A language is written using characters from a script. Some languages use multiple scripts and some scripts are used by multiple languages. English uses the Latin script which is based on the alphabet the Romans used for writing Latin. Other languages using the Latin script may require additional letters and diacritics.
The Unicode Standard encodes scripts rather than languages. When writing systems for more than one language share sets of graphical symbols that have historically related derivations, the union of all of those graphical symbols ... is identified as a single script. *
When converting text between languages there are multiple properties that can be preserved:
|Original||Transliteration (Spelling)||Transcription (Sound)||Translation (Meaning)|
Romanization is the conversion into the Latin script using transliteration and transcription, it is most commonly used when representing the names of people and places. Some nations have an official romanization standard for their language. Several organizations publish romanization standards for multiple languages.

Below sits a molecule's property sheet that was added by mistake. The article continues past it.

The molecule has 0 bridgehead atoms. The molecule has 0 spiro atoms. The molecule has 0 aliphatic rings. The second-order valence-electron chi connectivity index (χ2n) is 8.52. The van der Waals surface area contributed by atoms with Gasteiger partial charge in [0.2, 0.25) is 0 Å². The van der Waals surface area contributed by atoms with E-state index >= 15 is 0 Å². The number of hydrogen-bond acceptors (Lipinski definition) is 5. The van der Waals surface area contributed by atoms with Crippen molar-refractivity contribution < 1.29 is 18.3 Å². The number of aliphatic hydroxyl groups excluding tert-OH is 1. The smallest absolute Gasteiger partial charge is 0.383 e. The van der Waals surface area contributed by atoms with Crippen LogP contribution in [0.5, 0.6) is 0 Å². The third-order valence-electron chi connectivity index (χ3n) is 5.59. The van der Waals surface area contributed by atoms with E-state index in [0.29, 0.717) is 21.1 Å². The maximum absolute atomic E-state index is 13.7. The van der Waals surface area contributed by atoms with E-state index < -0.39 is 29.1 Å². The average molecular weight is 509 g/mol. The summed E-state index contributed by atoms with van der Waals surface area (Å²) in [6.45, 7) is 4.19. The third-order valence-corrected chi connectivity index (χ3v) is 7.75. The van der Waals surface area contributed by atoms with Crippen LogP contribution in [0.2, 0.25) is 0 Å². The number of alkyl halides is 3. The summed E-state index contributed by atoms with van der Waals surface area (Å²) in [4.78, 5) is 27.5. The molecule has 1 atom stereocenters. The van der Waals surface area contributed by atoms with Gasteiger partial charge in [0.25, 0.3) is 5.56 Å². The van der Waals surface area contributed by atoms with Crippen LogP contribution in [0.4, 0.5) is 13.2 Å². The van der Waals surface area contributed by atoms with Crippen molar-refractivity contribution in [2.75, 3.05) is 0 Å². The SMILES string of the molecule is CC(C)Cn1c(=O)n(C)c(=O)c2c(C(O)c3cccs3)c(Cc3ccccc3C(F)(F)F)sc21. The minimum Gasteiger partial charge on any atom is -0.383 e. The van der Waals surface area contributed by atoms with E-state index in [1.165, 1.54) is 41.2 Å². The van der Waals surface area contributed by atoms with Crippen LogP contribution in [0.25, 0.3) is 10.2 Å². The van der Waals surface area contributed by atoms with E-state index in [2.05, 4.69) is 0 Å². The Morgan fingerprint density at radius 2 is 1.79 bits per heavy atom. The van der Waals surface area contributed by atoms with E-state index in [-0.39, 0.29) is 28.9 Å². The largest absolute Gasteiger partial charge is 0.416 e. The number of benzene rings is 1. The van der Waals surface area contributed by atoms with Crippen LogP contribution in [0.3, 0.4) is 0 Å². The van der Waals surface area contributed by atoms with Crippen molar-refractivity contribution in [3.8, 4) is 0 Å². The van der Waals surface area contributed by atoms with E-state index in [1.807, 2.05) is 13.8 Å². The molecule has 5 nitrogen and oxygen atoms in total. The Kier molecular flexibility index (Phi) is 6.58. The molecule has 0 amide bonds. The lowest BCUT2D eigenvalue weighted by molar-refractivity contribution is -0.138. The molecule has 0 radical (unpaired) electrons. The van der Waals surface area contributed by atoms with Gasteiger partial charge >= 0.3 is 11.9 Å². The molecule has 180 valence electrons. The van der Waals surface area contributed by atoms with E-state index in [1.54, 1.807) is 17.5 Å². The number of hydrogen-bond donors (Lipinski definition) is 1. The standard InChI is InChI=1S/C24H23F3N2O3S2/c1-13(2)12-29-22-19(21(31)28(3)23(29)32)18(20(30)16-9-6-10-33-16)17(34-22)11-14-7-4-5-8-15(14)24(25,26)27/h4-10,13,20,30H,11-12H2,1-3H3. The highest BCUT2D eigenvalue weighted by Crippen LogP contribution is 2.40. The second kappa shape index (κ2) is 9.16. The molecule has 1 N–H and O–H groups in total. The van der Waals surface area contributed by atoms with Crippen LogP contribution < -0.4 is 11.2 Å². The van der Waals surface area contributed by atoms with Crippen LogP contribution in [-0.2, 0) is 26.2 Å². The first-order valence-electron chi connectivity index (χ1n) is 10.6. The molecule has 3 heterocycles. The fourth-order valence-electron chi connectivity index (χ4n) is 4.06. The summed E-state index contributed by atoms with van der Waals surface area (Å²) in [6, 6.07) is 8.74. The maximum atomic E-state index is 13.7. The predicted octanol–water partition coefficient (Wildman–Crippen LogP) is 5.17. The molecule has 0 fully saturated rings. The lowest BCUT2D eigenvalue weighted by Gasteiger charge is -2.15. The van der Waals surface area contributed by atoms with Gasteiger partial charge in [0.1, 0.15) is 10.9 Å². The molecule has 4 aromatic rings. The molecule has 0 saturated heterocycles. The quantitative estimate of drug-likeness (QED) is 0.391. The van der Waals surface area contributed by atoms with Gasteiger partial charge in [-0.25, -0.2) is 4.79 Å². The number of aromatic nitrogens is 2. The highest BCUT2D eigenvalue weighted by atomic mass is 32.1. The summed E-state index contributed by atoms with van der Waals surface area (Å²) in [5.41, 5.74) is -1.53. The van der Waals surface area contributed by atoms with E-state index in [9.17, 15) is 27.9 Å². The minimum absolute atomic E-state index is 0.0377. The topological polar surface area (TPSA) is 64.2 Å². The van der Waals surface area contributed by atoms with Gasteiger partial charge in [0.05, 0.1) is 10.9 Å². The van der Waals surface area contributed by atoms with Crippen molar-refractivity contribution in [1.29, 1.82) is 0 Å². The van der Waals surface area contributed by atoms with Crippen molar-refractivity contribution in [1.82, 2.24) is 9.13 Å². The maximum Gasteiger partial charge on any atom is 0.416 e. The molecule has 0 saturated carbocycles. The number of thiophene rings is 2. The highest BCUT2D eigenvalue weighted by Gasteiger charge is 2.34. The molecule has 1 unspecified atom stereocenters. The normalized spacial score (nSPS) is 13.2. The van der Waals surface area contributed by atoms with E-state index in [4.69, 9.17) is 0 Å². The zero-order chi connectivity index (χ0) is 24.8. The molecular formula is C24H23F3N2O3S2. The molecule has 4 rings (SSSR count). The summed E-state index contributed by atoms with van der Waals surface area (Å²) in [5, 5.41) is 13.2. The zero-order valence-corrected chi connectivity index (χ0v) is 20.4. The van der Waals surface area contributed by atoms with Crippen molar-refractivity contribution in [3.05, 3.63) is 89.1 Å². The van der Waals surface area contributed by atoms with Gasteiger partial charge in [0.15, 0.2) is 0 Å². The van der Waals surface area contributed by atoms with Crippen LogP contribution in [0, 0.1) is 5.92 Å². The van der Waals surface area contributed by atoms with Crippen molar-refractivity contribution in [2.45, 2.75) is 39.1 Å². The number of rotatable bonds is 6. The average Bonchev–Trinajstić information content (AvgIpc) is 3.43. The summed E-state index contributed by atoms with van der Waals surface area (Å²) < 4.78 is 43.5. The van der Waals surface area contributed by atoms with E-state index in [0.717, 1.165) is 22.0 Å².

Geographical names are Romanized to help foreigners find the place they intend to go to and help them remember cities, villages and mountains they visited and climbed. But it is Koreans who make up the Roman transcription of their proper names to print on their business cards and draw up maps for international tourists. Sometimes, they write the lyrics of a Korean song in Roman letters to help foreigners join in a singing session or write part of a public address (in Korean) in Roman letters for a visiting foreign VIP. In this sense, it is for both foreigners and the local public. The Romanization system must not be a code only for the native English-speaking community here but an important tool for international communication between Korean society, foreign residents in the country and the entire external world. *
Supports Unicode 14.0 (2021). Covers 99k of the 144k total Unicode characters, missing 43k very rare CJK characters and 2k other rare characters.
Bundled data files total 200-500 KB depending on the implementation
AnyAscii is an alternative to (and inspired by) Unidecode and its many ports. Unidecode only supports a subset of the basic mulitlingual plane. AnyAscii gives better results, supports more than twice as many characters, and often has a smaller file size. To compare the mappings see